Jan. 6 Committee Subpoenas Five House Members

Minority Leader Kevin McCarthy received a subpoena from the panel.
WASHINGTON, DC - JULY 01: U.S. House Minority Leader Rep. Kevin McCarthy (R-CA) speaks during a weekly news conference at the U.S. Capitol July 01, 2021 in Washington, DC. McCarthy held a weekly news conference to a... WASHINGTON, DC - JULY 01: U.S. House Minority Leader Rep. Kevin McCarthy (R-CA) speaks during a weekly news conference at the U.S. Capitol July 01, 2021 in Washington, DC. McCarthy held a weekly news conference to answer questions from members of the press. (Photo by Alex Wong/Getty Images) MORE LESS
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The House Jan. 6 Committee issued subpoenas on Thursday to five Republican members of Congress, including Minority Leader Rep. Kevin McCarthy (R-CA).

All five of the reps had received letters requesting their voluntary cooperation over the past several months. The subpoenas do not provide extensive new factual details, and only note that the recipients had refused to cooperate with the probe.

“Unfortunately, you declined voluntary cooperation, and we are left with no choice but to issue you this subpoena,” each letter reads.

In addition to McCarthy, Reps. Jim Jordan (R-OH), Mo Brooks (R-AL), Scott Perry (R-PA), and Andy Biggs (R-AZ) received the subpoenas.

These subpoenas are the first issued by the committee to fellow members of Congress. Issuing a congressional subpoena to a member of the body is a rare move that highlights the existential peril in which the Capitol insurrection placed the country.

It’s an escalation that marks the urgency of the investigation, and the extent to which President Trump’s effort to subvert the transfer of power infected the upper levels of American government. Several House members were deeply involved in efforts to deny Joe Biden the presidency after winning both the electoral college and popular votes.

Rep. Brooks, for example, attempted to persuade Vice President Pence to unilaterally throw out elector slates from states that Trump was unhappy to have lost. Rep. Perry worked to install Jeff Clark, an assistant attorney general on environmental matters, as acting attorney general in an eleventh hour bid to have the DOJ intervene on Trump’s behalf to block Biden’s win.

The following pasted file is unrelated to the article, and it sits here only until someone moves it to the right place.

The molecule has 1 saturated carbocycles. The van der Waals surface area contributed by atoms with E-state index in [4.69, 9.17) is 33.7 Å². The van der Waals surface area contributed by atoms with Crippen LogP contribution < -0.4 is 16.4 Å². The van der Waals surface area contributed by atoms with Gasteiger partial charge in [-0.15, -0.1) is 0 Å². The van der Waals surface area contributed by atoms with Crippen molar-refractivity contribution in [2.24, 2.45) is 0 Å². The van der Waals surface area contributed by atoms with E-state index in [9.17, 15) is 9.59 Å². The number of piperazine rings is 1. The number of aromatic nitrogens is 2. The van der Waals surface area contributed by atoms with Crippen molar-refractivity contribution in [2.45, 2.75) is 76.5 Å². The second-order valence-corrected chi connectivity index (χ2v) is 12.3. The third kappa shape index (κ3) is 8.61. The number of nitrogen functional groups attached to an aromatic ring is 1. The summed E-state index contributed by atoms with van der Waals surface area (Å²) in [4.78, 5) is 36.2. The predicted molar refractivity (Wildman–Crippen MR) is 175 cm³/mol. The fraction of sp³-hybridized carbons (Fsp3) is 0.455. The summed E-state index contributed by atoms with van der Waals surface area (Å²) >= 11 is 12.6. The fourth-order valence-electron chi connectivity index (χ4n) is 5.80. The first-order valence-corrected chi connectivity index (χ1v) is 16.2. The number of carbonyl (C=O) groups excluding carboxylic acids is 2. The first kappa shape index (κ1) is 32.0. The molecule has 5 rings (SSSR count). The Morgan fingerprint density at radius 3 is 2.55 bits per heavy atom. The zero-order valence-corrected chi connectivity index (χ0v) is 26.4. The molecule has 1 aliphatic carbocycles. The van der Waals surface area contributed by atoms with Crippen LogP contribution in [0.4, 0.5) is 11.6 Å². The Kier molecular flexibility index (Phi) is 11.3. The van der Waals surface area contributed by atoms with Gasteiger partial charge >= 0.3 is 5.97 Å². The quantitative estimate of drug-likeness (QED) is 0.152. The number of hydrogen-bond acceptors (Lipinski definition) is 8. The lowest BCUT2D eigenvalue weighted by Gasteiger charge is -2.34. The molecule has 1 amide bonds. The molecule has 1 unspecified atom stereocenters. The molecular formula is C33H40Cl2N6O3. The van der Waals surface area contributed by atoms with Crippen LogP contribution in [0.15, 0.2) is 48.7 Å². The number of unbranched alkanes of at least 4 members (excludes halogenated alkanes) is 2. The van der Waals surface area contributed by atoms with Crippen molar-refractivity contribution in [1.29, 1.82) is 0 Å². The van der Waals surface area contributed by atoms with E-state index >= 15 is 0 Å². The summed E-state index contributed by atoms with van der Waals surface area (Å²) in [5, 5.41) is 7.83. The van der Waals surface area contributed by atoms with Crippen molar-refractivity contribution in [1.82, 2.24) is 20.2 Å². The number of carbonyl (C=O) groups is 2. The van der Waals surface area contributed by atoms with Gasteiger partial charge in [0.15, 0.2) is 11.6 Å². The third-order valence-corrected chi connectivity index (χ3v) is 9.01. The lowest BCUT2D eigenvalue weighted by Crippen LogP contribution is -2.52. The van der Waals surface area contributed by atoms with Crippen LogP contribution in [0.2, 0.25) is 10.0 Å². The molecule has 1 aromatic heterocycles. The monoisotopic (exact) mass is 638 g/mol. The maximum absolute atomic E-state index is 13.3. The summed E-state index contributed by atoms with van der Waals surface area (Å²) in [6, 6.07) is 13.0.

“We urge our colleagues to comply with the law, do their patriotic duty and cooperate with our investigation,” Rep. Bennie Thompson (D-MS), committee co-chair, said in a statement.

McCarthy said in January that he would refuse to comply with a voluntary request that he had received from the panel. The committee said that it was interested in conversations that he held with President Trump on the day of the insurrection, during which he supposedly attempted to persuade the former president to call off the attack.

The House minority leader, recordings released in April show, was on the verge of supporting Trump’s removal in the immediate aftermath of the insurrection. Within weeks, he repaired his bonds with Trump, and has taken to denouncing the committee as a witch hunt.

Jordan and Biggs both spoke with Trump before, during, and after the insurrection itself. Jordan made the question of whether – and how many times – he spoke to Trump on Jan. 6 itself a mystery by repeatedly offering different answers to the question. Biggs tried to persuade state officials to ratify claims of voter fraud and, the committee says, may have been involved in an effort to seek a pardon for activities relating to the insurrection.

But the list of five is as significant for who remains left out.

Rep. Ronny Jackson (R-TX) received a letter, along with Biggs and Brooks, from the panel last week. He is the only one of the three not to be subpoenaed.

Others, like Reps. Marjorie Taylor Greene (R-AL) and Lauren Boebert (R-CO), played high-profile roles in spreading bonkers claims about voter fraud. Neither appear on the list, though Rep. Greene, along with other members like Rep. Paul Gosar (R-AZ) reportedly helped plan the objections in Congress on Jan. 6.

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